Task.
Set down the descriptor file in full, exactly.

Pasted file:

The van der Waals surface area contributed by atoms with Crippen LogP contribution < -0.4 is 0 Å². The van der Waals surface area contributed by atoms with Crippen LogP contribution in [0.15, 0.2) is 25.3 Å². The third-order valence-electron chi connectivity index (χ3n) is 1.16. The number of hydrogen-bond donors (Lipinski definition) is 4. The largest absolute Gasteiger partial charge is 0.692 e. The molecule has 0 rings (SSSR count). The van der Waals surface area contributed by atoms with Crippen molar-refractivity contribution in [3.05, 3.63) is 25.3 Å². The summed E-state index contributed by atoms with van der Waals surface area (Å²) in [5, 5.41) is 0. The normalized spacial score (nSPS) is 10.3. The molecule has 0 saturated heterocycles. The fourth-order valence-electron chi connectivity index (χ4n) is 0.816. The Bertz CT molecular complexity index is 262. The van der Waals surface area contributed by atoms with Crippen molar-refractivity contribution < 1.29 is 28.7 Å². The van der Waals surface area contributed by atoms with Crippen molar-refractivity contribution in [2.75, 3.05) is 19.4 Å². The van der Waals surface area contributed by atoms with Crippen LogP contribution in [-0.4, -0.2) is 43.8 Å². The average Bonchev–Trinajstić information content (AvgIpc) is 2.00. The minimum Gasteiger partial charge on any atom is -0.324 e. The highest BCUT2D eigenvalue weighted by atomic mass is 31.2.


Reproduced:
The van der Waals surface area contributed by atoms with Crippen LogP contribution < -0.4 is 0 Å². The van der Waals surface area contributed by atoms with Crippen LogP contribution in [0.15, 0.2) is 25.3 Å². The third-order valence-electron chi connectivity index (χ3n) is 1.16. The number of hydrogen-bond donors (Lipinski definition) is 4. The largest absolute Gasteiger partial charge is 0.692 e. The molecule has 0 rings (SSSR count). The van der Waals surface area contributed by atoms with Crippen molar-refractivity contribution in [3.05, 3.63) is 25.3 Å². The summed E-state index contributed by atoms with van der Waals surface area (Å²) in [5, 5.41) is 0. The normalized spacial score (nSPS) is 10.3. The molecule has 0 saturated heterocycles. The fourth-order valence-electron chi connectivity index (χ4n) is 0.816. The Bertz CT molecular complexity index is 262. The van der Waals surface area contributed by atoms with Crippen molar-refractivity contribution < 1.29 is 28.7 Å². The van der Waals surface area contributed by atoms with Crippen molar-refractivity contribution in [2.75, 3.05) is 19.4 Å². The van der Waals surface area contributed by atoms with Crippen LogP contribution in [-0.4, -0.2) is 43.8 Å². The average Bonchev–Trinajstić information content (AvgIpc) is 2.00. The minimum Gasteiger partial charge on any atom is -0.324 e. The highest BCUT2D eigenvalue weighted by atomic mass is 31.2.